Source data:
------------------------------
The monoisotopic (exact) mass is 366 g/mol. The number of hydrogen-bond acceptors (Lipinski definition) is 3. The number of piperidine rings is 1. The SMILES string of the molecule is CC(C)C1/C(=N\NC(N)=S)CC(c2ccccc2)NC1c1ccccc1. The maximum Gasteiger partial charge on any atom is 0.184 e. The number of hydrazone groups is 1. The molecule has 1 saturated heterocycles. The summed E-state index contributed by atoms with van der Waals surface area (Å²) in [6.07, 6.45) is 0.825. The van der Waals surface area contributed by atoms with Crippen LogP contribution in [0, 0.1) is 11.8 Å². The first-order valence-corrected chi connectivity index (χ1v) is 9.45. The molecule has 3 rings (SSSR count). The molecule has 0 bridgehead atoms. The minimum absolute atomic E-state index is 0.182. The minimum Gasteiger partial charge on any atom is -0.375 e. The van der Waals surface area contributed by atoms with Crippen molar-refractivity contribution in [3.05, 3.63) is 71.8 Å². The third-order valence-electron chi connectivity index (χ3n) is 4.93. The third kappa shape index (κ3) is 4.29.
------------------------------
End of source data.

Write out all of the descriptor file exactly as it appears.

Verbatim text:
The monoisotopic (exact) mass is 366 g/mol. The number of hydrogen-bond acceptors (Lipinski definition) is 3. The number of piperidine rings is 1. The SMILES string of the molecule is CC(C)C1/C(=N\NC(N)=S)CC(c2ccccc2)NC1c1ccccc1. The maximum Gasteiger partial charge on any atom is 0.184 e. The number of hydrazone groups is 1. The molecule has 1 saturated heterocycles. The summed E-state index contributed by atoms with van der Waals surface area (Å²) in [6.07, 6.45) is 0.825. The van der Waals surface area contributed by atoms with Crippen LogP contribution in [0, 0.1) is 11.8 Å². The first-order valence-corrected chi connectivity index (χ1v) is 9.45. The molecule has 3 rings (SSSR count). The molecule has 0 bridgehead atoms. The minimum absolute atomic E-state index is 0.182. The minimum Gasteiger partial charge on any atom is -0.375 e. The van der Waals surface area contributed by atoms with Crippen molar-refractivity contribution in [3.05, 3.63) is 71.8 Å². The third-order valence-electron chi connectivity index (χ3n) is 4.93. The third kappa shape index (κ3) is 4.29.